Historical overview of the Syrian crisis

Posted on Posted in Analyses, Middle East

By Dimitris Raptis, Junior Analyst KEDISA

It all started in March 2011 when anti-government protests broke out in Syria against Bashar al-Assad’s regime. Protests were inspired mainly by similar demonstrations in the Middle East and North Africa (Tunisia and Egypt). In the Southern city of Deraa some teenagers painted anti-government and revolutionary slogans on the wall and security forces arrested and tortured them. This resulted in a mass protest by people who were angered by the actions of Assad’s regime.

On March 18, 2011 security forces opened fire against the protesters killing several people, but protests continued. On March 23, 2011 more than twenty people were killed after security forces attacked crowds and raided a mosque. This situation and the violent regime caused people to organize themselves and marches were spread into other cities in Syria.[1]

On April 8, 2011 the use of violence by Syrian security forces escalated, killing at least 35 people. Reports said that the death toll since the beginning of protests in March had exceeded 200 attracting the gaze of the international community, such as human rights organizations and foreign leaders calling for an immediate end of violence in Syria. Despite the pressure from international actors, the Syrian Government was not particularly moved and launched new operations to silence protests, deploying many troops equipped with tanks and armored personnel carriers to the cities of Deraa, Bāniyās, and Homs, three centers of anti-government protest. In the city of Deraa security forces cut down electricity and water supplies too.[2]

In the beginning of May the anti-government protests had reached Damascus, which were violently suppressed. The European Union decided to impose sanctions that included asset freezing and travel bans targeted to Syrian officials, who were suspicious of directing the actions of the government against the protesters. The Turkish government also condemned the use of violence against civilians showing their support to the protesters.[3]

In November 2011 the Arab League took the initiative to send a delegation of monitors in Syria to observe the situation and to implement the Arab League’s plan. The Arab League called the Syrian government to stop violence against protesters, remove all tanks and vehicles from cities and release political prisoners. However, violence never stopped and the credibility of the Arab League mission declined. On January 28 2012 the monitoring mission in Syria was formally suspended due to safety reasons since the hostilities continued.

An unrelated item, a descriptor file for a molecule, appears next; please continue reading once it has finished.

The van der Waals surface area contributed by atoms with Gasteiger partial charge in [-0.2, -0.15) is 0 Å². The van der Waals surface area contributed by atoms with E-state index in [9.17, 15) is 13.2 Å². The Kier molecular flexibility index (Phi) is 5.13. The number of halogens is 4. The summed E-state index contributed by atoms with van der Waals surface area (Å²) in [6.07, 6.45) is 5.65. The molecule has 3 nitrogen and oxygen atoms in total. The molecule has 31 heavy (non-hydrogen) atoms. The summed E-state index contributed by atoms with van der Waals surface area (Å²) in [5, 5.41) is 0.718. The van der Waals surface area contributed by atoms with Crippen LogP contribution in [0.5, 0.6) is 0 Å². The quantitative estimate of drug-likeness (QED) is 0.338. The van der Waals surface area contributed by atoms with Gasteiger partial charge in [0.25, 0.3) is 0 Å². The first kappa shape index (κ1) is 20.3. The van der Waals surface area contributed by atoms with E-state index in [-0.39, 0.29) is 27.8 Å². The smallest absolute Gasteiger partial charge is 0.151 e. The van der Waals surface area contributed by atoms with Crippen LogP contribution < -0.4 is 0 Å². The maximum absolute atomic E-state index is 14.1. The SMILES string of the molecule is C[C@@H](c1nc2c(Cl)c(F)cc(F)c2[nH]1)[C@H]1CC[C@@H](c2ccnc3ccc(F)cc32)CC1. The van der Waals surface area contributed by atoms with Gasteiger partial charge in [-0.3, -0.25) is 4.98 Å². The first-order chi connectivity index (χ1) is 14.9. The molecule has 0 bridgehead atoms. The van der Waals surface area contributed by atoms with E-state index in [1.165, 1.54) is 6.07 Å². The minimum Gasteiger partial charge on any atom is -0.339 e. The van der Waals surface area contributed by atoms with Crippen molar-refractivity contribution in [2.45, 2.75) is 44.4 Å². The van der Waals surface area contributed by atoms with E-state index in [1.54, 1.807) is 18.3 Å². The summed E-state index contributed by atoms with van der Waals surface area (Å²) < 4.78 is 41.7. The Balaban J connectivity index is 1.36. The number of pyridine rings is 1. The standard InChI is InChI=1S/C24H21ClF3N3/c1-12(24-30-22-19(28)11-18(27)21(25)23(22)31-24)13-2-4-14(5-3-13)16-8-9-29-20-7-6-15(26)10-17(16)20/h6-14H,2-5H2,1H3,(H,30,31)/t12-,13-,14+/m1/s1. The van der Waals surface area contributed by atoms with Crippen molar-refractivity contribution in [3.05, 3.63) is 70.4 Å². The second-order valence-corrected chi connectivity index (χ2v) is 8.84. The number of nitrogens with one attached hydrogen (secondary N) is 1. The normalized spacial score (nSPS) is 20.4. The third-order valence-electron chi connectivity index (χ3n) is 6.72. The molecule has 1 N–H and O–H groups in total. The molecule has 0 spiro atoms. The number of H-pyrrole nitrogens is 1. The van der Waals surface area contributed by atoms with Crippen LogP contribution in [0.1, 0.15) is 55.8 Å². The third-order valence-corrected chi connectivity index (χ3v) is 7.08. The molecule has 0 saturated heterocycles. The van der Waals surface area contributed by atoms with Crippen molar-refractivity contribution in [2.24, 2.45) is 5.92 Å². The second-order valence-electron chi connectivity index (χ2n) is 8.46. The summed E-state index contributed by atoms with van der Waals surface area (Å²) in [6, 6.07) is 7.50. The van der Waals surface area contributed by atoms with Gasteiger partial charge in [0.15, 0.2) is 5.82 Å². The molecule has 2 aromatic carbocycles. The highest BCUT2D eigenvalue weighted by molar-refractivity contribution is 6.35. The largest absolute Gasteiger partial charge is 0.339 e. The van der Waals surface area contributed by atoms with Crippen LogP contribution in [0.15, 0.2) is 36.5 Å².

In November 2012 the “National Coalition for Syrian Revolutionary and Opposition Forces” was formed by Syrian opposition leaders and received much recognition from neighboring countries as the legitimate representative of the Syrian people.[4] By late 2012 the fighting between Assad’s security forces and the rebels continued, but many shortages in weapons, military equipment and general organization gradually began to appear among the rebels. However, government forces were also weakened by defections and seemed incapable to gain more ground. The Syrian government and the rebels called for external support and assistance and the situation seemed more like a regional proxy war. In late 2012 and early 2013, Turkey, Qatar and Saudi Arabia armed and funded rebels while the Syrian government kept receiving weapons and troops from Iran and the Lebanese militant group “Hezbollah”.[5]

In the suburbs of Damascus in August 2013 hundreds of people were killed because rockets filled with the nerve agent chemical sarin were fired. The Syrian opposition accused government forces for this attack, but Syrian officials denied the use of chemical weapons. U.N. inspectors collected evidence in places where the chemical attack has happened and the United States, Britain and France made known that they are considering retaliatory strikes and a U.S. led intervention against the Syrian regime. Assad described the situation as “Western aggression” and China Russia, and Iran opposed to military action. Diplomacy took the place of violence and on September 14 the U.S., Russia and Syria agreed to the complete removal or destruction of Syria’s chemical weapons as part of a joint mission by the U.N. and the Organization for the Prohibition of Chemical Weapons (OPCW).[6]

The U.N. reported that by June 2013 around 90,000 people had been killed in the conflict. The number had more than doubled to 191,000 by August 2014 and continued to rise up to 220,000 by March 2015.[7] The emergence of the so called “Islamic State” (IS) as a major player in the region has broadened the scope of the crisis even further and many questions on security issues came to the fore: How safe is it for people to live in those regions? How could neighboring states protect their territorial integrity and borders from terrorist attacks? Finally, those are some serious questions the international community has to consider, while drafting their policy against state or non-state actors in order to put an end to this dramatic situation.

[1] http://www.bbc.com/news/world-middle-east-26116868

[2] http://www.britannica.com/event/Syrian-Civil-War

[3] Ibid.

[4] The “National Coalition for Syrian Revolutionary and Opposition Forces” in sometimes called the “Syrian National Coalition”.

[5] http://www.vox.com/2015/9/14/9319293/syrian-refugees-civil-war

[6] Ibid.

[7] http://www.bbc.com/news/world-middle-east-26116868